How do RNA and DNA viruses differ?

DNA viruses

Viruses differ, among other things, in the form of their genetic material, i.e. the genetic information of the virus. In the case of DNA viruses, the genetic material consists of DNA, i.e. deoxyribonucleic acid, according to the name. The virus DNA contains the blueprint for the virus particle and enables the virus to multiply in host cells.

DNA viruses protect the genetic material with a protein capsule, the so-called Capsid. The DNA can exist there in different forms: as Double strand or as Single strand. Scientists use this difference among other criteria to assign DNA viruses to different virus families.

The DNA viruses include researchers over 20 Virus families, among the most important are:

In addition to the shape of the DNA, other classification criteria play a role, such as the shape or symmetry of the capsid or whether the capsid is additionally surrounded by a shell. For example, many DNA virus capsids have one cubic symmetry, i.e. the shape of a multi-faceted cube (lat. cubus = Cube): Often the capsid shape resembles one Icosahedron (= Twenty surfaces). Other capsids have a so-called complex symmetry, that is, they do not show any clear symmetry, but still have a regular shape (e.g. smallpox viruses).

Virus familyCapsid shapeShellDNA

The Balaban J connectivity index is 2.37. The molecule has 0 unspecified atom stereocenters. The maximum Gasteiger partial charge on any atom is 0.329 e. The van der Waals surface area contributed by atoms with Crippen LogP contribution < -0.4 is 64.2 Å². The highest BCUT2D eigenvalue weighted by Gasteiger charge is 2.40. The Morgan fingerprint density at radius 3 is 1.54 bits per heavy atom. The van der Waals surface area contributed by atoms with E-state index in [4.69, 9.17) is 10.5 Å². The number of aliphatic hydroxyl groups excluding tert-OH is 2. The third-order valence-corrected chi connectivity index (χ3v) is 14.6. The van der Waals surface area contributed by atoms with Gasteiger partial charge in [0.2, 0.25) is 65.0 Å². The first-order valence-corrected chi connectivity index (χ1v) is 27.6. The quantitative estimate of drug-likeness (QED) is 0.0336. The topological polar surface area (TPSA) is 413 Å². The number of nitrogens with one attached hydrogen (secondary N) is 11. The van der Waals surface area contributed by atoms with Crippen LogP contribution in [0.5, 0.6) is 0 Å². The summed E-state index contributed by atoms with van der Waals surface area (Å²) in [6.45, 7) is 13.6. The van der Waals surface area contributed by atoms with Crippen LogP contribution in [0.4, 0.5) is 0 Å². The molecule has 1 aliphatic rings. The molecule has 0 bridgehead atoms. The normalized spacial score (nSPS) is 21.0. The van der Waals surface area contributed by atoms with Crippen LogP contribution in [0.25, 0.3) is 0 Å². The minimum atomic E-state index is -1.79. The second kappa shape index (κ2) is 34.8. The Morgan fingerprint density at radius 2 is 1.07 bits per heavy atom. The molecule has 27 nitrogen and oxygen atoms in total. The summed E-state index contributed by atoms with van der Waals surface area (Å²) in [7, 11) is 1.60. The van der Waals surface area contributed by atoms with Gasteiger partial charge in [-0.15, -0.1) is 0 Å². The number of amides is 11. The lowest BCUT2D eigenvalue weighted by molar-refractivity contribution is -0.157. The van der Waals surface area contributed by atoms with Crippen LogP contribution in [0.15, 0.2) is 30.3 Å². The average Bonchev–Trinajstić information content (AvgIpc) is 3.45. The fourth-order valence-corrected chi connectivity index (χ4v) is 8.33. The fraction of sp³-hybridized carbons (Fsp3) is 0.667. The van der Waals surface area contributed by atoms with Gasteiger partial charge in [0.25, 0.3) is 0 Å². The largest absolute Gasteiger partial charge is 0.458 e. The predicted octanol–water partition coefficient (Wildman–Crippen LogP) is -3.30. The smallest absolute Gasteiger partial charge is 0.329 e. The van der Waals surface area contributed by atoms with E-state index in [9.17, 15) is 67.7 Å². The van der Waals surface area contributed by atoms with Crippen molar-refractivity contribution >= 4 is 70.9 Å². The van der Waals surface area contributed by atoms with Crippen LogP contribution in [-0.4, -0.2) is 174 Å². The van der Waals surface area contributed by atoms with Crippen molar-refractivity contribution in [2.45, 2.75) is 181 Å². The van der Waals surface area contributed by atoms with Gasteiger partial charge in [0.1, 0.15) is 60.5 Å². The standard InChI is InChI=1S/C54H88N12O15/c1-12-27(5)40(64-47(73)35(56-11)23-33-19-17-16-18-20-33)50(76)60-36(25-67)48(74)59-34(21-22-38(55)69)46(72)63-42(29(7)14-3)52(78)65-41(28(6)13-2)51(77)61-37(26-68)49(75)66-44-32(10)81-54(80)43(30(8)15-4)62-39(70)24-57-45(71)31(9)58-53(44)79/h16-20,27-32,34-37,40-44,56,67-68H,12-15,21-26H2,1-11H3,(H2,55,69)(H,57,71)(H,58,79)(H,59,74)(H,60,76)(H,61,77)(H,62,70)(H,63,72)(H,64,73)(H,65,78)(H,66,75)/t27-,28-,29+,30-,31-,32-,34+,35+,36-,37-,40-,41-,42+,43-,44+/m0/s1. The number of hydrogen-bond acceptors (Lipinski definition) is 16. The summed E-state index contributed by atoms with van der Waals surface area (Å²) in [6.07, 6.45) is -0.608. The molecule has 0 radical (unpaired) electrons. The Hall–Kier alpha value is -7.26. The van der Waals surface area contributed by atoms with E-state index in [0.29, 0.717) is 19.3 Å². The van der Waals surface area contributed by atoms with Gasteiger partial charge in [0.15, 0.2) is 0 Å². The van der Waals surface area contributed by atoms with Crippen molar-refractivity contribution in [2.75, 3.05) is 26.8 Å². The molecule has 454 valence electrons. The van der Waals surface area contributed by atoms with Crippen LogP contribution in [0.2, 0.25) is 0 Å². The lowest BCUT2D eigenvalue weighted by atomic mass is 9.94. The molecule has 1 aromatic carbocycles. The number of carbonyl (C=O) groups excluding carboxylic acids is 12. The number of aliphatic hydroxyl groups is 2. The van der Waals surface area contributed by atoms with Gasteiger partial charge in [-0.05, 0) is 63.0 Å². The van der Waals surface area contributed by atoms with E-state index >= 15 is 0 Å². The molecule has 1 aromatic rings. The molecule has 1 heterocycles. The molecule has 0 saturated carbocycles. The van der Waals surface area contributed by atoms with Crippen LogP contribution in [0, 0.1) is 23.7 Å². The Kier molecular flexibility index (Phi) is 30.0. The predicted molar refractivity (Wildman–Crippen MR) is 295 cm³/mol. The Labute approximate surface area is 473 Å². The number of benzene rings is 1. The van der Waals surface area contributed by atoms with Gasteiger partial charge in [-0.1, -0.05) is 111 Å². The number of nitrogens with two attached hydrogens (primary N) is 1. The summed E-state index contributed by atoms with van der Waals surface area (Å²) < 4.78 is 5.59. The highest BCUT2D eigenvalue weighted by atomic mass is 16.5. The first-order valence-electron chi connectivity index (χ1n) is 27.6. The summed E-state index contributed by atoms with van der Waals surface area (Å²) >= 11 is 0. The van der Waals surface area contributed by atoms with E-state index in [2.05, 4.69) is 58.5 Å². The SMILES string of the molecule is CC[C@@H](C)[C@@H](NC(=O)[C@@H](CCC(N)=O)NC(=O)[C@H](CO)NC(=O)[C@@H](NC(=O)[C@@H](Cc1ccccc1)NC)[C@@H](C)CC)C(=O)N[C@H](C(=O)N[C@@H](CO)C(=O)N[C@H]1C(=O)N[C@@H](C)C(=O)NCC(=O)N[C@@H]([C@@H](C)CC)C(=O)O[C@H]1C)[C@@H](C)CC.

HepadnavirusescubicShellsingle / double stranded
Herpes virusescubicShelldouble-stranded
Smallpox virusescomplexShelldouble-stranded

In contrast to RNA viruses, in which the genetic material is in the form of RNA (ribonucleic acid), the genetic material of DNA viruses is clear due to the chemical structure more stable. In comparison, changes in the genetic material (mutations) occur less frequently with DNA viruses.

In addition, DNA viruses benefit from something else: Like RNA viruses, DNA viruses use the cell machinery of the infected cell to multiply. Many DNA viruses can benefit from a special enzyme in the host cell: the DNA polymerase, a kind of correction unit of the cell. It can recognize and remove incorrectly built-in building blocks of DNA (nucleotides). As a result, fewer errors creep into the genetic make-up when the DNA viruses multiply and mutations occur less frequently.

Previous pageNext page